NHTSA won’t probe into Toyota unintended acceleration

David Shepardson
Detroit News Washington Bureau

Washington — The National Highway Traffic Safety Administration said Friday it will not open a formal investigation into unintended acceleration claims in Lexus and Toyota vehicles.

The denial is the second time this year the safety agency has refused to open a probe into unintended acceleration.

The petition filed by a California man was based on his interpretation of Event Data Recorder data from a crash his wife experienced in a 2009 Lexus ES350 vehicle and from two other crashes involving a 2010 Toyota Corolla and a 2009 Toyota Camry. NHTSA found that the three crashes were likely the result of using the accelerator — rather than the brake pedal — rather than sudden unintended acceleration.

"The petitioner's allegations regarding the three crashes are based upon several misconceptions about the manner in which the EDR samples and records pre-crash data in the ES350, Corolla and Camry vehicles. In each of the three crashes, the vehicles accelerated as the drivers were attempting to park the vehicles. All three accelerations occurred as the vehicles were entering the intended parking spaces and in the times and positions where driver braking should be initiated to safely park the vehicles," NHTSA said. "No braking was recorded in two of the crash events until the EDR trigger point... and in the third crash no braking was recorded at all."

NHTSA said the crashes "are all consistent with pedal misapplications by the driver mistaking the accelerator pedal for the brake when attempting to park the vehicle. In addition, contrary to the petitioner's assertion regarding previous studies by NHTSA and NASA, the issues raised in the petition are fully within the scope of prior studies which have carefully examined the subject of low-speed sudden acceleration in Toyota vehicles equipped with electronic throttle control."

In May, NHTSA denied another petition that claims sudden unintended acceleration problems were occurring in up to 1.6 million Toyota Corollas.

NHTSA said it was closing its review without a full investigation of “low-speed surging” in 2006-2010 Corollas in which brakes fail to stop the car in time to prevent a crash.

The owner of a 2010 Corolla alleged that while parking, the Toyota collided with another parked car. The petition said a review of the NHTSA database found 163 reports in which drivers experienced low-speed power surges in the cars. NHTSA said it found no evidence the driver had applied the brakes.

NHTSA spent years investigating millions of Toyota vehicles for unintended acceleration issues linked to faulty floor mats and other issues. After four people were killed in a crash linked to an accelerator pedal that had been trapped by a floor mat, Toyota recalled more than 10 million vehicles worldwide because of the issue in 2009 and 2010. Several reviews have found no evidence that electronic glitches were to blame for unintended acceleration — but blamed the issues on mechanical interference like floor mats

In March 2014, Toyota paid a $1.2 billion fine to the Justice Department after it was charged with wire fraud. Toyota admitted it misled U.S. consumers by concealing and making deceptive statements to both consumers and regulators about the extent of sudden acceleration problems in 2009 and 2010, the Justice Department said, adding that Toyota minimized problems, misled regulators and provided inaccurate facts to Congress.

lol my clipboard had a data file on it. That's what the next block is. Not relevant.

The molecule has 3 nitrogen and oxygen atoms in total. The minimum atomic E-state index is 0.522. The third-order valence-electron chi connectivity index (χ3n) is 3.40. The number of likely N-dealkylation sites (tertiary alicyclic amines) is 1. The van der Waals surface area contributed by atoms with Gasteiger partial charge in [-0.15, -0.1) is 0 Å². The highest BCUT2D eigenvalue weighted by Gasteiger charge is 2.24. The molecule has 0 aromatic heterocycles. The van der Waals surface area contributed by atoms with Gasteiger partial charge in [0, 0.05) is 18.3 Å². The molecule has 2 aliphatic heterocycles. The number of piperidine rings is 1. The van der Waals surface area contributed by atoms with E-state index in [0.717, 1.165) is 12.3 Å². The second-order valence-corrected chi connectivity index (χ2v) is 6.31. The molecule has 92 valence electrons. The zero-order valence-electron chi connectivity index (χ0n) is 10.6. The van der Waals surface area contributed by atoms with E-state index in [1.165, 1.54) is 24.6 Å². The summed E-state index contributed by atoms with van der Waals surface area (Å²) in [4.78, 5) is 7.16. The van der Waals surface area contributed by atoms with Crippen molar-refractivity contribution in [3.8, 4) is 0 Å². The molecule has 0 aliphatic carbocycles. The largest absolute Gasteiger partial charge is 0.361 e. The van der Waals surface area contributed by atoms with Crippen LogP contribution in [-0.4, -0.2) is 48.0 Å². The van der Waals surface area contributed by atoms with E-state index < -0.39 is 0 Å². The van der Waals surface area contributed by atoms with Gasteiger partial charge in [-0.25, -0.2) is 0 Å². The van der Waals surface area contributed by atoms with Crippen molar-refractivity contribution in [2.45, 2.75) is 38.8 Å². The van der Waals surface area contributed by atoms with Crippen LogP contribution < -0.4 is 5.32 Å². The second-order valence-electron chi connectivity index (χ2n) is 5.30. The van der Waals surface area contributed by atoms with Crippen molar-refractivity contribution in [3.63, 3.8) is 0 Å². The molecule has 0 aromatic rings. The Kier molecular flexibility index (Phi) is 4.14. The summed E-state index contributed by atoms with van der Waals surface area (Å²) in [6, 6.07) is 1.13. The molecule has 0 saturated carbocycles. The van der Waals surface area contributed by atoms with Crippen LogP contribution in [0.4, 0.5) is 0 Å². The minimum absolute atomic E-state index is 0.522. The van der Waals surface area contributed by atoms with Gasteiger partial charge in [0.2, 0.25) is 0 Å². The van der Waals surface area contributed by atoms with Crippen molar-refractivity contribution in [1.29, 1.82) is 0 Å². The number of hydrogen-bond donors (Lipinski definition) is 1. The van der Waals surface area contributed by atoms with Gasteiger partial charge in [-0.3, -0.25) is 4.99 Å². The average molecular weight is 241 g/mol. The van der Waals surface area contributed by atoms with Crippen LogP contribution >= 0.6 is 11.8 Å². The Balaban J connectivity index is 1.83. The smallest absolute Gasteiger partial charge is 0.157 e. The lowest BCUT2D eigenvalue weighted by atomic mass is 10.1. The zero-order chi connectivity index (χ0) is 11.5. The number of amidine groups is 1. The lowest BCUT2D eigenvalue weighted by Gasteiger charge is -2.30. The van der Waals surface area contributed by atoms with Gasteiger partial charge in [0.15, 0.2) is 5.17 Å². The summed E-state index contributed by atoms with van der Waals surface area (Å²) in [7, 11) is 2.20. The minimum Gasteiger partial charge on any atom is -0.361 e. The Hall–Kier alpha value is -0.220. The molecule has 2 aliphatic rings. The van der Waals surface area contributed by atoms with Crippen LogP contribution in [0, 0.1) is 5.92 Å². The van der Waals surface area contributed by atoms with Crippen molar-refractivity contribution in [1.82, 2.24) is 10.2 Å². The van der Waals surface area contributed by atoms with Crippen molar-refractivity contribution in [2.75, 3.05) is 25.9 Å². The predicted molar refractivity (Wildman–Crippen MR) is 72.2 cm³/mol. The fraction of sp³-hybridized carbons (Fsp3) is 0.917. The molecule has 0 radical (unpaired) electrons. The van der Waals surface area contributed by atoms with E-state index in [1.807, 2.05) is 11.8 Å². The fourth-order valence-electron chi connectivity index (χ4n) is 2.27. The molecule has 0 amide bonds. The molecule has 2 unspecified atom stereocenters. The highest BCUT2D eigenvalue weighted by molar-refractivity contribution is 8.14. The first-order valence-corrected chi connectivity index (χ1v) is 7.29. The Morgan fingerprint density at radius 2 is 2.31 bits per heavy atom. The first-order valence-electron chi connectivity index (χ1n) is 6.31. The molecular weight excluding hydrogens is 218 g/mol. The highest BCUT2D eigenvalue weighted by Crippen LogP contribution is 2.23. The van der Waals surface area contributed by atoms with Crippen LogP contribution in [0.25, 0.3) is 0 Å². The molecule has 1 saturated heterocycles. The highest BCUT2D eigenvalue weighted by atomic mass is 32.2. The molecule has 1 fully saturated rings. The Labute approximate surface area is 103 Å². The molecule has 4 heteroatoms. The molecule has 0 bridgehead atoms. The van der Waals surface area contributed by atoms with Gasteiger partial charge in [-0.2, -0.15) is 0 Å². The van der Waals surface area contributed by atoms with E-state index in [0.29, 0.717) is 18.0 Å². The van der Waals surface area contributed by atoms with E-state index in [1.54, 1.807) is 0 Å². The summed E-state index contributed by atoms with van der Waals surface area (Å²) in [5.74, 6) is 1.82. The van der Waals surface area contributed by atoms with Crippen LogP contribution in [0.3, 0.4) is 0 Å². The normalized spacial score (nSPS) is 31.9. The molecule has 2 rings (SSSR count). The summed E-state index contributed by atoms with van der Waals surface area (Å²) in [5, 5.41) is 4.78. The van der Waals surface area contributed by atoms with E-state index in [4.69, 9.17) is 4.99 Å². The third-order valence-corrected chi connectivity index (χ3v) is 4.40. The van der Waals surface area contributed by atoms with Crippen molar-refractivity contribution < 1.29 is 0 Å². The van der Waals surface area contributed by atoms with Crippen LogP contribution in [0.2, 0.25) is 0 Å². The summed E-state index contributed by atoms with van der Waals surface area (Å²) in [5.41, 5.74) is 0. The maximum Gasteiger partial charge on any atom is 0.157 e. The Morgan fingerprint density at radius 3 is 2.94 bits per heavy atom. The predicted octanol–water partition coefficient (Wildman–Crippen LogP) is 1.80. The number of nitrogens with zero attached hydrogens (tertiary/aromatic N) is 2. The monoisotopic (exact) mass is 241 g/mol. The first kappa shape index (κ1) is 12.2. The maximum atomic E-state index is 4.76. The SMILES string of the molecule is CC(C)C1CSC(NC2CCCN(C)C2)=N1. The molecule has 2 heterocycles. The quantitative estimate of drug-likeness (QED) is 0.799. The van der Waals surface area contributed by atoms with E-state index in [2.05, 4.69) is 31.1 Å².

Toyota has radically revamped its safety practices since its recall crisis briefly forced the automaker to halt sales of nearly half of its vehicles and led to the company’s president, Akio Toyoda, to appear before Congress to apologize for the company’s handling of safety issues. The company’s safety reputation has dramatically rebounded and it has won high marks in recent quality surveys.

Toyota has settled numerous other suits connected to the problem, including a class-action settlement covering as many as 22 million current and former Toyota owners over sudden acceleration claims valued at as much as $1.63 billion.

NHTSA has been investigating other claims of unintended acceleration — an issue it has reviewed for 40 years, when it first opened an investigation into 60 million General Motors vehicles in 1978. The probe lasted eight years and was closed without finding a defect.

In June 2014, NHTSA said it was investigating 360,000 2012-2014 Nissan Versa cars after receiving four complaints in the U.S. that a trim panel had trapped the edge of the driver’s shoe. A fifth complaint was filed by a driver in a foreign country.

A complaint filed June 9 said a driver had to use their right hand to grab their leg and pull their foot free, almost causing a crash. The complainant included a photograph showing how the edge of the panel wedged itself in the driver’s work boot. That probe was upgraded to an engineering analysis in April.

In May 2014, Ford Motor Co. said it was recalling 82,500 driver’s side all-weather Ford floor mats that may be in 2006-11 Ford Fusion, Mercury Milan, Lincoln Zephyr and MKZ cars. If improperly installed, the mats may come in contact with the accelerator pedal. Owners were asked to return the mats for a new set.

NHTSA has been investigating the floor mat issue for four years. The agency said it had 52 reports of problems with floor mats in its investigation of 480,000 2008-10 Fusion, Milan and MKZ cars. After NHTSA told Ford it was recommending a recall, Ford opted to recall the vehicles.